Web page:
change – the ageing of the population together with decreased birth
rates and mortality (increased longevity) - will continue to drastically
alter the structure of the workforce in coming decades. This development
will impact on working life directly through a diminishing supply of labour
and indirectly through its implications for productivity and competitiveness
(competence maintenance and development among the workforce). Consequently,
there is a need for a better understanding of how the labour market and
working life itself could adapt to an ageing workforce.
continuous changes in working life, exacerbated by technological
development and an increasingly global economy, will continue to impact
on general competence requirements. As a result, the value of traditional
training systems has been challenged and there is an emerging need to adjust
educational systems to the requirements of working life (economy). Related
to this, the focus on competence development has changed from training
to learning and with emphasis on a much broader range of learning environments;
in particular, the workplace is now acknowledged as of considerable importance,
sometimes more so than other formal settings.
combination, these two trends of workforce ageing and a rapidly changing
working life have contributed to the development of a highly ambiguous
view of the competence of older workers. This changing working life
and demands for new and renewed skills and knowledge, has resulted, on
the one hand, in their competencies becoming labelled as obsolete and lacking.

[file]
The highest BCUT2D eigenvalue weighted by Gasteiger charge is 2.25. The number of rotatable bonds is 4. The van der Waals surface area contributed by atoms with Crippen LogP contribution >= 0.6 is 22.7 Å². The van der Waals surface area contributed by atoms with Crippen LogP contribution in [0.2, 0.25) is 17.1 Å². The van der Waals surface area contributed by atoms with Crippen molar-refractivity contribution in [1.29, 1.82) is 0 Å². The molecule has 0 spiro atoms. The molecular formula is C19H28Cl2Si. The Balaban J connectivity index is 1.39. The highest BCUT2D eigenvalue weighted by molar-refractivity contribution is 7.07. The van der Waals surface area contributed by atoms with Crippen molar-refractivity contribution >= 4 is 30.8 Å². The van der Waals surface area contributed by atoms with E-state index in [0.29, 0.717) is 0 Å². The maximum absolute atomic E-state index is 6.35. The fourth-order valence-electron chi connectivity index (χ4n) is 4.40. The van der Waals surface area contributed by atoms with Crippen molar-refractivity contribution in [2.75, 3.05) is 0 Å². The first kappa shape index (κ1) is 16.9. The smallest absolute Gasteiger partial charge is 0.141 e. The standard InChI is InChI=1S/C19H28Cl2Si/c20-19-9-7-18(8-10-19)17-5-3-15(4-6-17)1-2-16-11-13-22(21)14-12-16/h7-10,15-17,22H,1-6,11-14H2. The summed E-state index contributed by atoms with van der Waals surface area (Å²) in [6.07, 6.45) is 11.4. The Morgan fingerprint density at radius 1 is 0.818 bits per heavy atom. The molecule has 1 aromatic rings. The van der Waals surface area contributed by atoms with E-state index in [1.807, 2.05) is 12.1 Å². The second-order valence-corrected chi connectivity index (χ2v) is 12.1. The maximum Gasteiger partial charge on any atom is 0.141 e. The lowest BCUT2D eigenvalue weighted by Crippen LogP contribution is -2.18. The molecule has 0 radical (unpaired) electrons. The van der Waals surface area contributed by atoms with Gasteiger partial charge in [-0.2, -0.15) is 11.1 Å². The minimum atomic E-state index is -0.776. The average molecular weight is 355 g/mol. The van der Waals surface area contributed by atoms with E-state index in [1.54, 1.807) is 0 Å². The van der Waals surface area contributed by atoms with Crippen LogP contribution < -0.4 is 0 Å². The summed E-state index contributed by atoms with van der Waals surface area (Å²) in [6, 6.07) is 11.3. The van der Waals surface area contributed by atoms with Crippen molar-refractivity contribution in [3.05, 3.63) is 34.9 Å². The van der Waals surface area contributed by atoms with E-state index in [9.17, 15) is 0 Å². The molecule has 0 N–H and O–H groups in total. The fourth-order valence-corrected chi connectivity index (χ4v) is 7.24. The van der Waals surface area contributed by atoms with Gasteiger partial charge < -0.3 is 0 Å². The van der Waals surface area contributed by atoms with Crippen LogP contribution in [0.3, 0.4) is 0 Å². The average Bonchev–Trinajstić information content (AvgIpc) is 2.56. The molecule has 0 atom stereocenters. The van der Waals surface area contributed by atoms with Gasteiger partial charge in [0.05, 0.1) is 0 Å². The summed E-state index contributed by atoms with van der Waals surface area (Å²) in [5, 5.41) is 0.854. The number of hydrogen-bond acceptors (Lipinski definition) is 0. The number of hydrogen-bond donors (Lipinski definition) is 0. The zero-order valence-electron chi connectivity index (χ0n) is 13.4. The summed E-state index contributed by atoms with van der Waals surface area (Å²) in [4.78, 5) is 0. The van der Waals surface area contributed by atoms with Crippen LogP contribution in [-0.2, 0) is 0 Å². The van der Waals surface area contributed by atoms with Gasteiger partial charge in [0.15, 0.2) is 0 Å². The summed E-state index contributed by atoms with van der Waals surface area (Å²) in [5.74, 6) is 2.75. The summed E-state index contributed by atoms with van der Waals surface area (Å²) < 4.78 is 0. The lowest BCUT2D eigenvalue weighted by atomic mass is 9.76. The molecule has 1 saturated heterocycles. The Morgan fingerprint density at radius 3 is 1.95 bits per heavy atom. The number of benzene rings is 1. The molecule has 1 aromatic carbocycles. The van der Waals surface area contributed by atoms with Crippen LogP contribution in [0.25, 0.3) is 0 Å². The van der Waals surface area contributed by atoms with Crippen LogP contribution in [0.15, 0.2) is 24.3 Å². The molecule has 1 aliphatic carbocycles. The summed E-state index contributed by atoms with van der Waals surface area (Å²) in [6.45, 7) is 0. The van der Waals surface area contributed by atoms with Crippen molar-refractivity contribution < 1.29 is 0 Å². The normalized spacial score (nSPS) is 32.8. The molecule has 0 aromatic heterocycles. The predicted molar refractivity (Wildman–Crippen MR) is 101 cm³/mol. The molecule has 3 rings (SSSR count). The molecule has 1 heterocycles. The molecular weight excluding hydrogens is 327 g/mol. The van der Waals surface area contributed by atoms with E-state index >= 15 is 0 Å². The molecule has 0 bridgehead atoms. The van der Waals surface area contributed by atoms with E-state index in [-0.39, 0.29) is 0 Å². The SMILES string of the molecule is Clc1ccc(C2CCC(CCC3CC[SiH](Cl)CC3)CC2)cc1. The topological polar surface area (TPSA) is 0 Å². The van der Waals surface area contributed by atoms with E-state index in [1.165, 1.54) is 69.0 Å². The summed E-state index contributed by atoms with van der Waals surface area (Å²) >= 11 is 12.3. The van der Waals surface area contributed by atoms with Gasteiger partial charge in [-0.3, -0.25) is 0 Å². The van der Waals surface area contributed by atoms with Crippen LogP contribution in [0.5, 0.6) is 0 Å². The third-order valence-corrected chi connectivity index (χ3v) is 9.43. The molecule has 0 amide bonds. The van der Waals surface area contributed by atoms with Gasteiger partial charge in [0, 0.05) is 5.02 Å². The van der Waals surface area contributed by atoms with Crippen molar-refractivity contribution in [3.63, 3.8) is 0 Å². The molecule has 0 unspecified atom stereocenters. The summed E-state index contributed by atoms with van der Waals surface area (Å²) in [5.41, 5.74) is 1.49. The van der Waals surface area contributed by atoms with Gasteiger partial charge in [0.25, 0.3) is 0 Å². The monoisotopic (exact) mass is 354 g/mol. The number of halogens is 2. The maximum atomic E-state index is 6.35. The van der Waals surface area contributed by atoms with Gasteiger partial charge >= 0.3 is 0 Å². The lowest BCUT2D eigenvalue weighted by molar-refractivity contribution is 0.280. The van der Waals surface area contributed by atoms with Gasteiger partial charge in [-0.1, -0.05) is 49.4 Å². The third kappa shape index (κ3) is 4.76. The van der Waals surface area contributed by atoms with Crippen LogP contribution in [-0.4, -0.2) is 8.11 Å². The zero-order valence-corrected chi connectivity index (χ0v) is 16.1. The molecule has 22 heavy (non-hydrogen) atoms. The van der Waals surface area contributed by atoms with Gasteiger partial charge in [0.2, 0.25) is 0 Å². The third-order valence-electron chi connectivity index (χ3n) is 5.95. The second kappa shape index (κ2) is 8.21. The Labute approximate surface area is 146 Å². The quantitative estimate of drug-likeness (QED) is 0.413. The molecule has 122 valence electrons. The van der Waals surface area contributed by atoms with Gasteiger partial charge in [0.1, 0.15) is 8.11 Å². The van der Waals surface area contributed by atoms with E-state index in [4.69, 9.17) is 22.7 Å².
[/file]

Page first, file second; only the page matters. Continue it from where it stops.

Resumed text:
Together with difficult employment situations and early pension policies,
the latter has contributed to increasing age discrimination and an exclusion
of older workers from the labour market during the 1990s. On the other
hand, as the knowledge and skills, based on formal training, have been
judged inadequate in working life, the value of experience-based 'real
competence' or cross curricula competencies has increased in importance.
Whilst, in principle, this could allow for greater value being placed on
the competence of mature employees, in practice this value varies considerably
depending on the nature of the expertise and thus of the job tasks and
context in which it has developed.
recent years, a shift has taken place from a national and European concern
with early exit from the work force and soaring expenditures on pension
schemes, to a focus on older workers as productive and innovative members
of the labour market. This change has been accompanied with a more
general political focus on work environments, on workplace well being and
on active employee (citizenship) participation concerning all the workers,
as well as on possible measures that could be taken to enhance and support
positive development in workplaces in this regard. One of the central areas
were these measures are being developed is human resource development (HRD)
and management (HRM) through the practice of learning and training interventions,
under the ideology of lifelong learning (Tikkanen
et al. 2001, pp. 1f., 110).